The Chicago Tribune
By: Humberto Cruz
October 1, 2010
In promoting the online educational game "Financial Football" from Visa and the National Football League, New Orleans Saints quarterback Drew Brees has told of money lessons learned the hard way. The Super Bowl Most Valuable Player amassed a dozen credit cards while in college and neglected to pay his cell-phone bill for "quite a while," mistakes that hurt his credit score and raised the interest rate he paid on his first mortgage.
Too bad Brees went to school before there was "Burning Money," a series of videos and interactive lessons put together by young people for young people. I found them far more instructive -- and real -- than the Visa-NFL's well-publicized but simplistic game in which you advance the ball by answering multiple-choice questions correctly.
Available free to all high schools in the country from the financial literacy group FoolProof, the "Burning Money" series "shows young people why budgeting and saving are skills they want," said Remar Sutton, a veteran consumer advocate and writer who serves without pay as FoolProof's board chairman.
In "Burning Money," students play a "reality game." The goal is to have money left over after living on their own for a month.
Students learn about the money "burned" or wasted by careless spending and impulse buying. They learn that nearly maxing out their credit cards and being late with a payment, regardless of the amount or excuse, lowers their credit score. That low score wastes more money through a higher interest rate for a car loan, a higher insurance premium and higher rent and phone-line deposit.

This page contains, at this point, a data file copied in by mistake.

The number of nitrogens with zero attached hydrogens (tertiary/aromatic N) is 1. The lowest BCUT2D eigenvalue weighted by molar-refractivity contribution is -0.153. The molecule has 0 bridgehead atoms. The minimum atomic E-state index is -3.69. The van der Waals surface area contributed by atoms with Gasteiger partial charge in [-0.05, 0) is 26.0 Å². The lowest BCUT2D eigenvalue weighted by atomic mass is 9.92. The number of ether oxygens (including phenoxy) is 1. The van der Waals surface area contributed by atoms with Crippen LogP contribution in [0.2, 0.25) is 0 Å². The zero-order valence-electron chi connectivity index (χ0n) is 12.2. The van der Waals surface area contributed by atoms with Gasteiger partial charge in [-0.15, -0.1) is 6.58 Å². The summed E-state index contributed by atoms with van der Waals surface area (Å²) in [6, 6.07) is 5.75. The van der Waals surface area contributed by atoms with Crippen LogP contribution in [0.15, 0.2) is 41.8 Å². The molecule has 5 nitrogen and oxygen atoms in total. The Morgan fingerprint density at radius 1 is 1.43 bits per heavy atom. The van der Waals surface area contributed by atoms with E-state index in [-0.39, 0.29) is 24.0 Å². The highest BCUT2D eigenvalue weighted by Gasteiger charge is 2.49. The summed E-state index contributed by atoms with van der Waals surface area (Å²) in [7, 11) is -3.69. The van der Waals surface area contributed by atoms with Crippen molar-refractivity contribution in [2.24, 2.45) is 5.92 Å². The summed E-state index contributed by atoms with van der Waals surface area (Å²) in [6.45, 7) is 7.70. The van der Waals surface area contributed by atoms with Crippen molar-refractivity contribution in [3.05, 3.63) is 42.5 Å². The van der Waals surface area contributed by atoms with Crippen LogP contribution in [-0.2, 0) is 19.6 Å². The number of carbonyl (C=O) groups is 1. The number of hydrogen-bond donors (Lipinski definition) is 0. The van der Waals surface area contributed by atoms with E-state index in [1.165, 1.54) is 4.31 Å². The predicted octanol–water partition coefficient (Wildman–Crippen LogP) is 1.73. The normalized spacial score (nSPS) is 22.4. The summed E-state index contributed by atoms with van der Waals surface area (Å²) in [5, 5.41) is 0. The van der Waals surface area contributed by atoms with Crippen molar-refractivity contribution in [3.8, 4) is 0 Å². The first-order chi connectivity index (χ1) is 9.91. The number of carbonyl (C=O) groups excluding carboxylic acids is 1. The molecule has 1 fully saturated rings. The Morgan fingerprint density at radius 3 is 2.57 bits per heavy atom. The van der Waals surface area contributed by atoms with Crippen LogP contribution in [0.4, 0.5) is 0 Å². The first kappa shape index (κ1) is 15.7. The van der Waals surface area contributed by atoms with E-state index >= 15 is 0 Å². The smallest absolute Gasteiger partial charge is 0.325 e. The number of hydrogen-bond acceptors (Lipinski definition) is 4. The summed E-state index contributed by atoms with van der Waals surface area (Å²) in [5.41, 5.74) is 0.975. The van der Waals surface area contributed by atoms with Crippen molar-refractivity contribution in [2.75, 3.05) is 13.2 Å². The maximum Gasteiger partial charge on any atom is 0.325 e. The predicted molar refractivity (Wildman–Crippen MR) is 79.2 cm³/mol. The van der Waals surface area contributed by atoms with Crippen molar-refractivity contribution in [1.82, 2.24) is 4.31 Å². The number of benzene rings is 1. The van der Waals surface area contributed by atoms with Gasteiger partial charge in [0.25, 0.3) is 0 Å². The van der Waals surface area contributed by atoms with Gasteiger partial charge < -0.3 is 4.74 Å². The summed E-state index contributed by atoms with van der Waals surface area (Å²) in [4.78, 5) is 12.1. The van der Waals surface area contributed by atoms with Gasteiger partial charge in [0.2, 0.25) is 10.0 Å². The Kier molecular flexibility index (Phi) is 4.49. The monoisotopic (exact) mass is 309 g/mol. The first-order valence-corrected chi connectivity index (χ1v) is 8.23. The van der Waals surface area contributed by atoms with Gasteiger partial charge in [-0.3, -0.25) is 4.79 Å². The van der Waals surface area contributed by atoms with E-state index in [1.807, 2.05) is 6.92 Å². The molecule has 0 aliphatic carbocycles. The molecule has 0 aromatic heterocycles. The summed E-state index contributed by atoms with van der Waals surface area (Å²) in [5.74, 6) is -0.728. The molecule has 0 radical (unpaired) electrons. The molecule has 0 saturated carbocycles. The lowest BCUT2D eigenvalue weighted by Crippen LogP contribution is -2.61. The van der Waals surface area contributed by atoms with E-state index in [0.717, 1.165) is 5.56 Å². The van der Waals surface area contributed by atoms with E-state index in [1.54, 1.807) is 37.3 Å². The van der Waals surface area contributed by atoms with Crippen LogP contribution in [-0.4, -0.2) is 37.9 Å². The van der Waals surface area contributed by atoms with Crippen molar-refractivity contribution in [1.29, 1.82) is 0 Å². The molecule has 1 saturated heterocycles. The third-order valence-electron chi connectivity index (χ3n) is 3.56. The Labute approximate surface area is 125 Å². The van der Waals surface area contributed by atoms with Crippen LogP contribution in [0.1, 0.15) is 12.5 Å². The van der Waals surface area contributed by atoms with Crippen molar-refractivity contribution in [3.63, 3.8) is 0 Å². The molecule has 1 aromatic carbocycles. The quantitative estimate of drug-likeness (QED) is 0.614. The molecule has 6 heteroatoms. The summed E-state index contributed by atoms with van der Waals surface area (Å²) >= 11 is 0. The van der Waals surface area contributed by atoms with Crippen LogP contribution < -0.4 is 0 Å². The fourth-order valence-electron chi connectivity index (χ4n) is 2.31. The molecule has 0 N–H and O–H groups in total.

"It is tough; it is honest," Sutton said of the series.
FoolProof's programs have been endorsed by the Consumer Federation of America and National Association of Consumer Advocates. The organization uses credit unions as Web hosts to offer free online financial-education programs.
"Burning Money" can teach adults a few things, too -- and anybody can watch the videos at http://www.foolproofteacher.com/
You are in control of your money and your credit. Keeping track of your money is essential. Students must record every dime they earn or spend every day for seven days, and they are graded on the detail and accuracy of their records.
Students learn to recognize the difference between wants and needs: You need water when you're thirsty. You may want "fancy water," as a video says, but all you really need is water. Students also learn the difference between fixed and variable expenses: The rent or mortgage is generally fixed. The food and electric bills are variable expenses that you can take steps to lower.
Most importantly: Success with money isn't luck -- it is a skill. The four habits of young millionaires are to think ahead, pay themselves first, learn how to make smart decisions a habit, and learn how to put their money to work.
Paying yourself -- or setting aside money for savings every time you get paid -- is "the most important and hardest habit to learn," the series teaches.
"Make it as automatic as breathing," it recommends, such as depositing part of your paycheck automatically into a savings account. In between the lessons, "videogame breaks" keep "Burning Money" fun as well as educational.
But, best of all, the program challenges and teaches.
"It really was very helpful," said Shawn M.A. Miranda, a 17-year-old high school senior from Gillette, Wyo., who went through the program. "I learned so much my head feels five pounds heavier."